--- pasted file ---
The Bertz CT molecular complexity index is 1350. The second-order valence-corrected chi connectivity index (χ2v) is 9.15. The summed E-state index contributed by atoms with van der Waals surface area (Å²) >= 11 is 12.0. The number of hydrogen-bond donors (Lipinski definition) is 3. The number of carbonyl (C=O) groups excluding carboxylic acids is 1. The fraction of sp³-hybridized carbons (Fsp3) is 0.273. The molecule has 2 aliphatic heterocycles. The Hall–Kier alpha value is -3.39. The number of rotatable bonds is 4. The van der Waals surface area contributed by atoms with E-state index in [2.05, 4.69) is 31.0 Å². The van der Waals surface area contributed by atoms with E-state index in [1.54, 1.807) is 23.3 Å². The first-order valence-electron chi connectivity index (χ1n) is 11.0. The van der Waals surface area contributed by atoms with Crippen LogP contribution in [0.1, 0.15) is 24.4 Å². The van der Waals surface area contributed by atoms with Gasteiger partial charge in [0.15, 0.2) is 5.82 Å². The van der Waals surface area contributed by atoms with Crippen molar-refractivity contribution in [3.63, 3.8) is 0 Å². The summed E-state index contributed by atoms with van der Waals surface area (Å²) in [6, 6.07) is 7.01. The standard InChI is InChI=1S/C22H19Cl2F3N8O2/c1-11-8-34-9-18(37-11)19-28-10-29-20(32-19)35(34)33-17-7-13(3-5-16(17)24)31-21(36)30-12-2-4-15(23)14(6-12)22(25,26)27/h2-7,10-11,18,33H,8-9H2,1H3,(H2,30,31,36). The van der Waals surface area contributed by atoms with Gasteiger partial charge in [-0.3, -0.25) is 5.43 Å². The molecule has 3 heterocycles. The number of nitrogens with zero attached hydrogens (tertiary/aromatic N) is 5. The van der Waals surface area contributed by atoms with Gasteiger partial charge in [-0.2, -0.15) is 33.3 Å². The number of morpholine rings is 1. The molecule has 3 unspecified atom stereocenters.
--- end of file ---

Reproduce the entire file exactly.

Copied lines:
The Bertz CT molecular complexity index is 1350. The second-order valence-corrected chi connectivity index (χ2v) is 9.15. The summed E-state index contributed by atoms with van der Waals surface area (Å²) >= 11 is 12.0. The number of hydrogen-bond donors (Lipinski definition) is 3. The number of carbonyl (C=O) groups excluding carboxylic acids is 1. The fraction of sp³-hybridized carbons (Fsp3) is 0.273. The molecule has 2 aliphatic heterocycles. The Hall–Kier alpha value is -3.39. The number of rotatable bonds is 4. The van der Waals surface area contributed by atoms with E-state index in [2.05, 4.69) is 31.0 Å². The van der Waals surface area contributed by atoms with E-state index in [1.54, 1.807) is 23.3 Å². The first-order valence-electron chi connectivity index (χ1n) is 11.0. The van der Waals surface area contributed by atoms with Crippen LogP contribution in [0.1, 0.15) is 24.4 Å². The van der Waals surface area contributed by atoms with Gasteiger partial charge in [0.15, 0.2) is 5.82 Å². The van der Waals surface area contributed by atoms with Crippen molar-refractivity contribution in [3.63, 3.8) is 0 Å². The summed E-state index contributed by atoms with van der Waals surface area (Å²) in [6, 6.07) is 7.01. The standard InChI is InChI=1S/C22H19Cl2F3N8O2/c1-11-8-34-9-18(37-11)19-28-10-29-20(32-19)35(34)33-17-7-13(3-5-16(17)24)31-21(36)30-12-2-4-15(23)14(6-12)22(25,26)27/h2-7,10-11,18,33H,8-9H2,1H3,(H2,30,31,36). The van der Waals surface area contributed by atoms with Gasteiger partial charge in [-0.3, -0.25) is 5.43 Å². The molecule has 3 heterocycles. The number of nitrogens with zero attached hydrogens (tertiary/aromatic N) is 5. The van der Waals surface area contributed by atoms with Gasteiger partial charge in [-0.2, -0.15) is 33.3 Å². The number of morpholine rings is 1. The molecule has 3 unspecified atom stereocenters.